Acting in consort was the Victor Force that interdicted and is said to have killed 20 militants immediately on the other side to the north of the Pir Panjal. The total casualties number 62 for the militants and two for the army. (The Victor and Romeo Forces are divisions of the Rashtriya Rifles and are manned by the army.)
By all accounts, the total number of army troops involved may have been more than 15,000 — the order of battle is a secret — making “Operation Sarp Vinash” the largest single counter-insurgency operation in Kashmir in a long time.
Though the heat of the operation was from April 20 to May 18, Lidder himself said the planning was on since last year. The elaborate planning involved building three helipads at heights between 10,000 and 11,000 feet in the first phase, establishing a firm base in the second phase and “shock and awe” in the third phase.
The third phase began with a combing operation along the Chhan Nala that flows just below Hill Kaka.
“It is clear the militants had established the base over a period of time but this is not capturing territory, it is following Mao Tse Tung’s lessons in guerrilla warfare from which they have learnt to establish mobile bases in places where civil or military administration is practically not present,” says Lidder. “The town of Surankote must have been integral to their plans.”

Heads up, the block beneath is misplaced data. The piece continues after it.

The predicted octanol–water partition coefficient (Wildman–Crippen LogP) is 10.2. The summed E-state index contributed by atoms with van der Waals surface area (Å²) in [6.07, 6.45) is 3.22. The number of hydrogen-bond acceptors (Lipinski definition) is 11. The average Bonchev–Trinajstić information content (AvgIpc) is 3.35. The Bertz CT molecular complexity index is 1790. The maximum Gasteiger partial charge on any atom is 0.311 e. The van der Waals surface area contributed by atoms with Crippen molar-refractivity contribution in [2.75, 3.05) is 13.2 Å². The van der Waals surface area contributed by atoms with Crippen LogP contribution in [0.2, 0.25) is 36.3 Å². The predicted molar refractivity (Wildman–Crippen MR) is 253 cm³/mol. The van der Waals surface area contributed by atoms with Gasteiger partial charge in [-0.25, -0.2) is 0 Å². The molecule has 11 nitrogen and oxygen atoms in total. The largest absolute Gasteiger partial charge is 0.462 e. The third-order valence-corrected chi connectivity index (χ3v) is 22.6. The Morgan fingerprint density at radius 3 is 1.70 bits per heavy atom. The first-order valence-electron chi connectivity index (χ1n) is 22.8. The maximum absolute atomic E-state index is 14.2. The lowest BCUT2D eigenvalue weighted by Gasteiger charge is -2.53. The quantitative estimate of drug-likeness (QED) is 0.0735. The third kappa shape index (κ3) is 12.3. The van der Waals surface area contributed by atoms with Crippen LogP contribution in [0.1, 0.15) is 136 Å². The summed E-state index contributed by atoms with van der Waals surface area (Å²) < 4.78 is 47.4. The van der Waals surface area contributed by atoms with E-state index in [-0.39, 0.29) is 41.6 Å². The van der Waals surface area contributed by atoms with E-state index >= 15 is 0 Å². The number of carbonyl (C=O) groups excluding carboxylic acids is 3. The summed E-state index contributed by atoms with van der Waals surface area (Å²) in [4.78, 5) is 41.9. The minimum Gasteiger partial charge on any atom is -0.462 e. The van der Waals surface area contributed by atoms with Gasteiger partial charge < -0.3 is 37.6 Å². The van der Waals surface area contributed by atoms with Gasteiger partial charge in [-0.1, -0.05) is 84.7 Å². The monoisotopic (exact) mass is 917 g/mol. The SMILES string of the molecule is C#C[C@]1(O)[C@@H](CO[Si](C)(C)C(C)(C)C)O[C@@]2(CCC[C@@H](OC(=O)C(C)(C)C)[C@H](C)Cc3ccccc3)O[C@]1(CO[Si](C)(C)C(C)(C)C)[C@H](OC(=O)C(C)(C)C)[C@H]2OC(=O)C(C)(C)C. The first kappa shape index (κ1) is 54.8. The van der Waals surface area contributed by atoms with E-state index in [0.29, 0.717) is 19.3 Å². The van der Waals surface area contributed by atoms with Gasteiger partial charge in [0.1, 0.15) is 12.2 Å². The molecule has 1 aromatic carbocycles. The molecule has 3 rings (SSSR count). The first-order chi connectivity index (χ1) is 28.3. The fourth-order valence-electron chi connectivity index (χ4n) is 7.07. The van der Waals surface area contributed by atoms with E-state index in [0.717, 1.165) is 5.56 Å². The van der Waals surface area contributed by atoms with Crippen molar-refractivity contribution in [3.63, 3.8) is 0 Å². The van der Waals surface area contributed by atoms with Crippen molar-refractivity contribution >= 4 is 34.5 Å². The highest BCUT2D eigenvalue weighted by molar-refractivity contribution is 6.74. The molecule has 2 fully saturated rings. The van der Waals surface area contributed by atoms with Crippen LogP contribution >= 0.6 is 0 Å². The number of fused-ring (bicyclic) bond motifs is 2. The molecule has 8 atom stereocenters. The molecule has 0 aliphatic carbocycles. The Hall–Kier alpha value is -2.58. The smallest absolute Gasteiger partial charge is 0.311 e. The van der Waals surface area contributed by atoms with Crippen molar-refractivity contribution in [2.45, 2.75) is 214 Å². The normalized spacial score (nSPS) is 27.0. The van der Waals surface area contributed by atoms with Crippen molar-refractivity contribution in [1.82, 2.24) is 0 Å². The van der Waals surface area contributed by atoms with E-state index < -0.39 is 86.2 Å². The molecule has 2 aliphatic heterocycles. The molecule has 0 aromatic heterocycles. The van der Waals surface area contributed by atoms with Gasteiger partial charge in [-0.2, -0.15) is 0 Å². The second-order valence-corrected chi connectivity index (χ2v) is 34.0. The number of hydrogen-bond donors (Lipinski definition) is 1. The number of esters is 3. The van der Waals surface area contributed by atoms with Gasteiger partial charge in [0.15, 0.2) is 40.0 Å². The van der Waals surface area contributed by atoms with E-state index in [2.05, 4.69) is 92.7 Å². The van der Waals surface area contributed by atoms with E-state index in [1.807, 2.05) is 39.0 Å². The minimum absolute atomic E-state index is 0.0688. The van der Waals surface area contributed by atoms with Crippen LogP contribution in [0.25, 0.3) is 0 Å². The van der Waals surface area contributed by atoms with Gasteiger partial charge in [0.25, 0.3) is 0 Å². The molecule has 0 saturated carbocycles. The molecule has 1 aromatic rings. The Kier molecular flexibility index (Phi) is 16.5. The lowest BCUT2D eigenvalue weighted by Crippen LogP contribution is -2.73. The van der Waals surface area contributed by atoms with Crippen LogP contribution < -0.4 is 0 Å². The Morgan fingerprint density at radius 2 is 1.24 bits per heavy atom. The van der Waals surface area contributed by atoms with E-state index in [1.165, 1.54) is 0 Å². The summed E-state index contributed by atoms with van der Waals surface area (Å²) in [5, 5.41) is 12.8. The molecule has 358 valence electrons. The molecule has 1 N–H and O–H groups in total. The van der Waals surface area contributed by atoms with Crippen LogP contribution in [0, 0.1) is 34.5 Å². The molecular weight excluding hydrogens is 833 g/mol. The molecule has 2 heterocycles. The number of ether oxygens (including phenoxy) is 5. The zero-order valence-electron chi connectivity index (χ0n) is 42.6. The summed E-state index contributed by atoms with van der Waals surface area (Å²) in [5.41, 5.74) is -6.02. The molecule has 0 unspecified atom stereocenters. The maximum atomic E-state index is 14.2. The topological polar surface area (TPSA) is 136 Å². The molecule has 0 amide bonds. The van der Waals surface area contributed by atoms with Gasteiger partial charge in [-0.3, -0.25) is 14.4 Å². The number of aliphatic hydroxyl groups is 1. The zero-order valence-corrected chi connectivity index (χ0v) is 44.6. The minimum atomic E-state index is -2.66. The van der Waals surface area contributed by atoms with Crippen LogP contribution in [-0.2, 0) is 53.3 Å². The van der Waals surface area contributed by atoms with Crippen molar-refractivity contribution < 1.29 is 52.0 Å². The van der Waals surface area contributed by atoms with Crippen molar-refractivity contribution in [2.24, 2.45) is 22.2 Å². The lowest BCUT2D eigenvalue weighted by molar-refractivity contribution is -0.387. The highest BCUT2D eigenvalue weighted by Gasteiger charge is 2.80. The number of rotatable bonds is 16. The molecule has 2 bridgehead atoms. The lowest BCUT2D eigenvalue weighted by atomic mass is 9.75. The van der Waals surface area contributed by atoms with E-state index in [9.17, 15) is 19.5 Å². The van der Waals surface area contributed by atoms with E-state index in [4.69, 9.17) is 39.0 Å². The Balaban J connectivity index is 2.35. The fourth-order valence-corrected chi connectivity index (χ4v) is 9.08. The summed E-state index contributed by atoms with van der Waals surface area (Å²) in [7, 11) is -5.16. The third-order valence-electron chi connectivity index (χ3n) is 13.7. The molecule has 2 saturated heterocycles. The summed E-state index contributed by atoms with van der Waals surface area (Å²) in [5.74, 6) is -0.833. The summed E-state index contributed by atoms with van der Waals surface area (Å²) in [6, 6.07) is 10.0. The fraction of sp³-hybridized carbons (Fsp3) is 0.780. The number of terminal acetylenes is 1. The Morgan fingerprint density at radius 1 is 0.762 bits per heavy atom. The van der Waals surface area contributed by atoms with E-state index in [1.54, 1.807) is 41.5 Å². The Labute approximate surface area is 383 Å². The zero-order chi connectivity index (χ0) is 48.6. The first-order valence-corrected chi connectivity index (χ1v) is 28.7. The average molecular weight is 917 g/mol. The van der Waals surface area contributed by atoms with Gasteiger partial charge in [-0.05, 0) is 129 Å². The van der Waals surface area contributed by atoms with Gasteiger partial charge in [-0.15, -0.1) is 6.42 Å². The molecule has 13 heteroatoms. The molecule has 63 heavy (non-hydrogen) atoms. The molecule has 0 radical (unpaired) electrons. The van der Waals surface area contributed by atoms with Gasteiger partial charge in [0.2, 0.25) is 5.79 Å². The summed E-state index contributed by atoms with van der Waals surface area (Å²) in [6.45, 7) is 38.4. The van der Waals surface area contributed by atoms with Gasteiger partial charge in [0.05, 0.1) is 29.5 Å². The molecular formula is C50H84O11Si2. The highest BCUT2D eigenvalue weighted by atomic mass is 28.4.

Surankote is still a hotbed of militant activity. In the elections last year, state Congress chief Ghulam Nabi Azad’s helicopter had to hover about the town because of firing from the ground.
Lidder says the state government arranged for a compensation of Rs 7.5 crore for the Bakarwals who were asked to stay away from the area.
“The strategy is to drive the terrorists away from secure bases and into towns and populated centres where intelligence is available and where we can keep them running,” he explained. The Hill Kaka base was used by most tanzeems (groups) from militant outfits like the Lashkar-e-Toiba, the Harkat-ul Mujahideen and the Jaish-e-Mohammad.
“The operation is far from over. Such operations continue. This just shows there is the possibility that the terrorists may have or may try to establish such bases elsewhere, anywhere,” Lidder warns.